On top of that, the heart is an electrical machine, so a proper balance of minerals is necessary, and if your body can’t extract the nutrients from the processed food or the mineral absorption is blocked by excess sugars - well then it can’t function as it should and eventually you land in cardiovascular disease land.
How does cholesterol consumption contribute to heart disease?
Now another common answer is that high-cholesterol causes heart disease. And that’s not really the case either, but you have likely heard it from doctors and marketing campaigns. If you want to know what your cholesterol levels really mean, check out this from a few weeks ago, How to reduce Cholesterol without medication.
Some docs are finally open to and telling people that heart disease is caused by inflammation (which is true) but they likely aren’t telling you how to manage it yet. It’s not their fault, they genuinely don’t know, they are probably telling you to reduce it without the how.
How does smoking or lack of exercise contribute to heart disease?
Another common answer to what causes heart disease is lack of movement? Or smoking? Which isn’t inherently wrong, just know that they don’t occur in a vacuum, none of the physical symptoms do. But it is true that humans were built to run, hike, carry, we were built to work physically. The human form is meant to move and now people don’t move at all and that is definitely a factor.
All of those physical causes, it's important to know and recognize that cardiovascular disease isn’t just a physical disease - which is what I am getting at here, it's also a disease that affects and is affected by the energy or emotions.
How does stress contribute to heart disease?
In the beginning, I mentioned that the heart is the input place that brings in data, it's the primary organ. The heart, records everything, like a memory in the brain, things like emotional/mental stress over the course of a person's life. So you can not smoke or drink, you can eat a beautiful bountiful nutrition diet, you can work out like a champ, but if you have emotional turmoil or high stress chronically - it will stress the heart - and ultimately lead to cardiovascular disease.
That is why it is so very important to take a holistic approach to bring the body into balance. You have to balance the emotional, energetic, and physical components to every. single. disease process.
Leading us back to...
What is the proven most frequent predictive issue for a heart attack?
More predictive than diabetes, hypertension, high cholesterol, or even smoking? The feeling of social isolation, or loneliness.
Yes, a FEELING or emotion is a better predictor for heart attacks or cardiac events than any of those other PHYSICAL malfunctions. Which along with supporting the physical body or your human suit as I like to say, it is also vitally important to be aware, connected, coherent in your heart. Your heart sets the rhythm literally and energetically for the rest of your body.
We know, studies prove this to us, and it's even well known in conventional medicine, that people who have heart attacks or strokes tend to sink into depression and stress after it occurs. And its equally as well know that people who are sad or depressed or have high stress have a much higher chance of having an adverse cardiovascular event.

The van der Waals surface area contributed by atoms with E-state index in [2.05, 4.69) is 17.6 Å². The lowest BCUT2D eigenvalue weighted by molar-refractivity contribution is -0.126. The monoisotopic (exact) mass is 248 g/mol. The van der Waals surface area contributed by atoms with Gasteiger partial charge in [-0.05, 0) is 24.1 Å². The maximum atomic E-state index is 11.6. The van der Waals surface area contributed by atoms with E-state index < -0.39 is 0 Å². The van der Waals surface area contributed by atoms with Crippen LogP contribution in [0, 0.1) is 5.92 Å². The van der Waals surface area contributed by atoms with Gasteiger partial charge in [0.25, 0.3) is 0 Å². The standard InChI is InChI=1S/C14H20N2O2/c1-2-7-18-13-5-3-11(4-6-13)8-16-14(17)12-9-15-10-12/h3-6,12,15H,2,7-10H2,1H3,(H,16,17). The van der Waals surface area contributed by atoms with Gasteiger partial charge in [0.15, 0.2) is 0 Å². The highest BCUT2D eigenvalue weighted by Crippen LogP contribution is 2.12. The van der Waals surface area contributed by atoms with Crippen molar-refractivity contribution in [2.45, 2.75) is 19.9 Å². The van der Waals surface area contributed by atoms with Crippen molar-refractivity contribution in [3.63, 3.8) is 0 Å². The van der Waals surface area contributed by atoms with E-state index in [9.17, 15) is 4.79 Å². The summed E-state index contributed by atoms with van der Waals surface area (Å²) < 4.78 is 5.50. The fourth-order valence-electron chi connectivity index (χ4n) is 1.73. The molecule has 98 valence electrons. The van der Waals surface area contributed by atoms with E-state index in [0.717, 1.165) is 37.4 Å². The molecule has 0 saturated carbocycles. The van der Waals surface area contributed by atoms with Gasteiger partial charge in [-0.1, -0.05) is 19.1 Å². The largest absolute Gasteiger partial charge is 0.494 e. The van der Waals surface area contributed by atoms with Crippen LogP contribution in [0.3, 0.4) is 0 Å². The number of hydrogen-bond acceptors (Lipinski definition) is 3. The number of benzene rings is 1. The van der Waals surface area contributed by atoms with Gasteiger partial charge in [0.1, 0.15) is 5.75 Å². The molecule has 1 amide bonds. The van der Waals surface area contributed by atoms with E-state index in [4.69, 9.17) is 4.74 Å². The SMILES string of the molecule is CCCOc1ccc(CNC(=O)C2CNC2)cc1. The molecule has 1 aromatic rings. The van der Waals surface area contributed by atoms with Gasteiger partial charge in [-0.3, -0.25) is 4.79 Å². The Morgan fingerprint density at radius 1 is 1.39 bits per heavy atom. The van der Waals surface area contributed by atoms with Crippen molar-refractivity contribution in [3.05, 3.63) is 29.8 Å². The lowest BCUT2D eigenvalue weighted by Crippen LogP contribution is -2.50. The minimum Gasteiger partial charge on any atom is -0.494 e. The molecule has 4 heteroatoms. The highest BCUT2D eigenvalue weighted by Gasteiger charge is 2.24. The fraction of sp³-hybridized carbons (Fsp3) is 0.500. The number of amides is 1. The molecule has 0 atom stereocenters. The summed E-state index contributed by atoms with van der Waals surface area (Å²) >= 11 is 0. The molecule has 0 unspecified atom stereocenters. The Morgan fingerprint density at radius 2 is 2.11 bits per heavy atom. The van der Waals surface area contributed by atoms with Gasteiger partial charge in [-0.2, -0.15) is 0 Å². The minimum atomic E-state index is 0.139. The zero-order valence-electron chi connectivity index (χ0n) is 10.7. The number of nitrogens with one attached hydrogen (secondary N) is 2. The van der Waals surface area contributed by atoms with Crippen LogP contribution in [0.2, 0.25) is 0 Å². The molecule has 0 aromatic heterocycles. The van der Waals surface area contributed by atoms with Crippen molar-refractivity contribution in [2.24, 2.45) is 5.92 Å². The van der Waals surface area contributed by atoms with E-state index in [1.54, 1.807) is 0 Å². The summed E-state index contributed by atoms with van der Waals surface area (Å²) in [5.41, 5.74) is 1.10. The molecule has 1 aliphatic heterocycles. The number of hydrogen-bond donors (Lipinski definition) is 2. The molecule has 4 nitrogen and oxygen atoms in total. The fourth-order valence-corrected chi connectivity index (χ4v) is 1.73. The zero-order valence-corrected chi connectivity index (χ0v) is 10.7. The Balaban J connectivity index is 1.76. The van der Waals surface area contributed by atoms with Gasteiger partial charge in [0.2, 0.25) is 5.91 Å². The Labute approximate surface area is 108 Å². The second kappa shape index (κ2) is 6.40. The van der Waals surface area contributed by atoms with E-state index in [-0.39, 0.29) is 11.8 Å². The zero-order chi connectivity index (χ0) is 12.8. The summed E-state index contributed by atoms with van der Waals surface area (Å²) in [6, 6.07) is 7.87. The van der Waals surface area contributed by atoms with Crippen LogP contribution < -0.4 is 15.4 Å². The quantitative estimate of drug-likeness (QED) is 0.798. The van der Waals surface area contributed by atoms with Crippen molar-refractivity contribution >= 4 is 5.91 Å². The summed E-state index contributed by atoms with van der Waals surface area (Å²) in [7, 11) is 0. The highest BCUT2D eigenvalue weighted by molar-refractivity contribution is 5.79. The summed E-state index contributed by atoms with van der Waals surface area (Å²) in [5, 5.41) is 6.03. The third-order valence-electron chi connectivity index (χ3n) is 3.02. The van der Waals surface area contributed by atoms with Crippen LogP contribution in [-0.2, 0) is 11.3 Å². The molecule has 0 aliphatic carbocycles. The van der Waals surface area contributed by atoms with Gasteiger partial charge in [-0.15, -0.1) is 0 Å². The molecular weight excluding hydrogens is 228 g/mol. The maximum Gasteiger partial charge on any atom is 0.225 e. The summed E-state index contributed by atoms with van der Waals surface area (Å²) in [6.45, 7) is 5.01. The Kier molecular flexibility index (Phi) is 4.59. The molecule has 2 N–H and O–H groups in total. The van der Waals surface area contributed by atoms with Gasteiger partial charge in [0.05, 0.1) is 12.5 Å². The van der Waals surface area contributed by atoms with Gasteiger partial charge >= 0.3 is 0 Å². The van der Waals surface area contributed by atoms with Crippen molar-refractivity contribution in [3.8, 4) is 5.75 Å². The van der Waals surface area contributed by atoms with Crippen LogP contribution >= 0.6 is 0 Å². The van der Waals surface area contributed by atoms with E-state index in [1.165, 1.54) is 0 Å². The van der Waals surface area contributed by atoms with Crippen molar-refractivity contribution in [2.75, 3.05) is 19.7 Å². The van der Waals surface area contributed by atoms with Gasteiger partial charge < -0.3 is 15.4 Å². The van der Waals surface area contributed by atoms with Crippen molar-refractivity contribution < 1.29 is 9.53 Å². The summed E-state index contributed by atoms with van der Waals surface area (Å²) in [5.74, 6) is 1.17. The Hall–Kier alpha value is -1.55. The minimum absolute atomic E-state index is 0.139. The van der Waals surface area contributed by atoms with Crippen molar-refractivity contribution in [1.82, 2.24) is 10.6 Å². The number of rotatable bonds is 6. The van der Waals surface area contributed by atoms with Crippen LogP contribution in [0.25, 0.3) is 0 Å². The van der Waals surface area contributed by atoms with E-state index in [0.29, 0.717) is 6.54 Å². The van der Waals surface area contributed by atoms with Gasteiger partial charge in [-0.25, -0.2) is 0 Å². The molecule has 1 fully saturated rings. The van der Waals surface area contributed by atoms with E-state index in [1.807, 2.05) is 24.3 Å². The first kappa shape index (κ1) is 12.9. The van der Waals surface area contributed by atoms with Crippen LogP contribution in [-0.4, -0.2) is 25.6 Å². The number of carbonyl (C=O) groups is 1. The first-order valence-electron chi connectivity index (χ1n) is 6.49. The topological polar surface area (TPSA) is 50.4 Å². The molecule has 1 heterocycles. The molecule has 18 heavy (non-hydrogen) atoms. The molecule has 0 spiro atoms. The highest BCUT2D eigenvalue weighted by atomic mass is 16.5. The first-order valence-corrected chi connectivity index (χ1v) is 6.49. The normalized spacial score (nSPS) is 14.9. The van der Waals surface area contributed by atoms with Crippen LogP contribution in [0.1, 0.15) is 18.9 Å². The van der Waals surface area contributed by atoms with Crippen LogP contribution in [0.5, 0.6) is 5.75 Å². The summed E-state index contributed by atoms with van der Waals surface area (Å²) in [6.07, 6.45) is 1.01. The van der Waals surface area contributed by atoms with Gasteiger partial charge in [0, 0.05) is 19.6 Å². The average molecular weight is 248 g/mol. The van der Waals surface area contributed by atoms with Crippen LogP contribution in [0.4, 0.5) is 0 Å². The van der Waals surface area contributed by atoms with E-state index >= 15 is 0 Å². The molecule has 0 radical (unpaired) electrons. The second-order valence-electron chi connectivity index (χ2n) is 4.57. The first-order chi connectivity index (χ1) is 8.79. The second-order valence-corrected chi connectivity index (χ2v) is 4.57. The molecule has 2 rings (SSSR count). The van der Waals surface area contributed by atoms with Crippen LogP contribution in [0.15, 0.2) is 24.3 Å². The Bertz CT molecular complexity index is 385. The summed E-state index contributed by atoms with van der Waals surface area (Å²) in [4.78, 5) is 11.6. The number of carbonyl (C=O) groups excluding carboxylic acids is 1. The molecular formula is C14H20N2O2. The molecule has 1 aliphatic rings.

So aside from nutrition, because there are so many avenues to talk about there, let's talk about how to support the heart and the brain or mental state together. Think of this as moving PAST standard recommendations and treatments.
Now that we know how stress contributes to heart disease...let's look at what to do about it.
Remedies to Help the Heart and Heart Disease
It's an herbal heart tonic, or strengthener. Helps the aging heart to use its blood and oxygen more efficiently and helps it to beat more efficiently. Less likely to have arrhythmias. And it grows almost everywhere in North America!
Hawthorne lowers blood pressure and evens out the heart rate. It is probably the best remedy physically best for any kind of heart condition.
On a spiritual level, Hawthorne works to put the heart back in charge as the primary organ of perception, making decisions from the heart versus the head.
Arjuna is another really great broad spectrum cardiovascular herb. Ayurvedic herb. Normalizes blood pressure, fats, rhythm, function, circulation to the extremities. Any kind of heart stuff. Red bark of the tree. The pigments are the same as the superfruits and treat tachycardia so very well.
Mothers wort or sometimes called just motherwort works to gently lower blood pressure, and gently ease palpitations or rapid heart rate and also works in the mind for anxiety and overall inflammation in the body.
Hibiscus Tea is another really great herbal treatment but its more for prevention than treatment. Reach for Hibiscus Tea if you have a family history of heart disease or even if you don't and have a high-stress lifestyle.
Heart Math is a tool I use in my practice in North Texas, and one I guide my virtual clients through with their own tools. Using HRV technology, I take a baseline reading to assess their coherence or their mind-heart connection. Then over a period of 4-6 sessions, we work through a series of exercises while monitoring to teach and ensure heart-brain coherence. heart signals have a significant effect on brain function—influencing emotional processing as well as higher cognitive faculties such as attention, perception, memory, and problem-solving. In other words, not only does the heart respond to the brain, but the brain continuously responds to the heart.
By learning to generate increased heart rhythm coherence, by sustaining this coherence and positive emotions/energy, you not only benefit the entire body, but also profoundly affect how you perceive, think, feel, and perform.